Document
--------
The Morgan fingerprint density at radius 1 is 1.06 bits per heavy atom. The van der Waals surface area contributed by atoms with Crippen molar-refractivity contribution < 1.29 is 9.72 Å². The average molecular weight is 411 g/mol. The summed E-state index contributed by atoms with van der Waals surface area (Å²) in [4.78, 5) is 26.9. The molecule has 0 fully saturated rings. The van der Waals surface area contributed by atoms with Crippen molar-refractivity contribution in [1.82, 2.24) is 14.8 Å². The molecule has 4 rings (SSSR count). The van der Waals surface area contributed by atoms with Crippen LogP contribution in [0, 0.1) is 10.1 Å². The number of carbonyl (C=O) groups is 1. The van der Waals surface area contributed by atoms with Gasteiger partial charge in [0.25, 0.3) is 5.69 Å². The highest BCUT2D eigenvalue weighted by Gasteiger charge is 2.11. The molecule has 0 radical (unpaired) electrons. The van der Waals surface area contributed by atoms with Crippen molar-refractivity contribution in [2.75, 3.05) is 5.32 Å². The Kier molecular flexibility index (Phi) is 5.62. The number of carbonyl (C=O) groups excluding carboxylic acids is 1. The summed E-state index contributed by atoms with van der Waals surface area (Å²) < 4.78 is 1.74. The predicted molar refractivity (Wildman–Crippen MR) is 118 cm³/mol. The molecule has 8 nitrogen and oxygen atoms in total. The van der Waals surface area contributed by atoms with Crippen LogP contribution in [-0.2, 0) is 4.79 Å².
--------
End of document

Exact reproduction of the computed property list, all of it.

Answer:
The Morgan fingerprint density at radius 1 is 1.06 bits per heavy atom. The van der Waals surface area contributed by atoms with Crippen molar-refractivity contribution < 1.29 is 9.72 Å². The average molecular weight is 411 g/mol. The summed E-state index contributed by atoms with van der Waals surface area (Å²) in [4.78, 5) is 26.9. The molecule has 0 fully saturated rings. The van der Waals surface area contributed by atoms with Crippen molar-refractivity contribution in [1.82, 2.24) is 14.8 Å². The molecule has 4 rings (SSSR count). The van der Waals surface area contributed by atoms with Crippen LogP contribution in [0, 0.1) is 10.1 Å². The number of carbonyl (C=O) groups is 1. The van der Waals surface area contributed by atoms with Gasteiger partial charge in [0.25, 0.3) is 5.69 Å². The highest BCUT2D eigenvalue weighted by Gasteiger charge is 2.11. The molecule has 0 radical (unpaired) electrons. The van der Waals surface area contributed by atoms with Crippen molar-refractivity contribution in [2.75, 3.05) is 5.32 Å². The Kier molecular flexibility index (Phi) is 5.62. The number of carbonyl (C=O) groups excluding carboxylic acids is 1. The summed E-state index contributed by atoms with van der Waals surface area (Å²) < 4.78 is 1.74. The predicted molar refractivity (Wildman–Crippen MR) is 118 cm³/mol. The molecule has 8 nitrogen and oxygen atoms in total. The van der Waals surface area contributed by atoms with Crippen LogP contribution in [-0.2, 0) is 4.79 Å².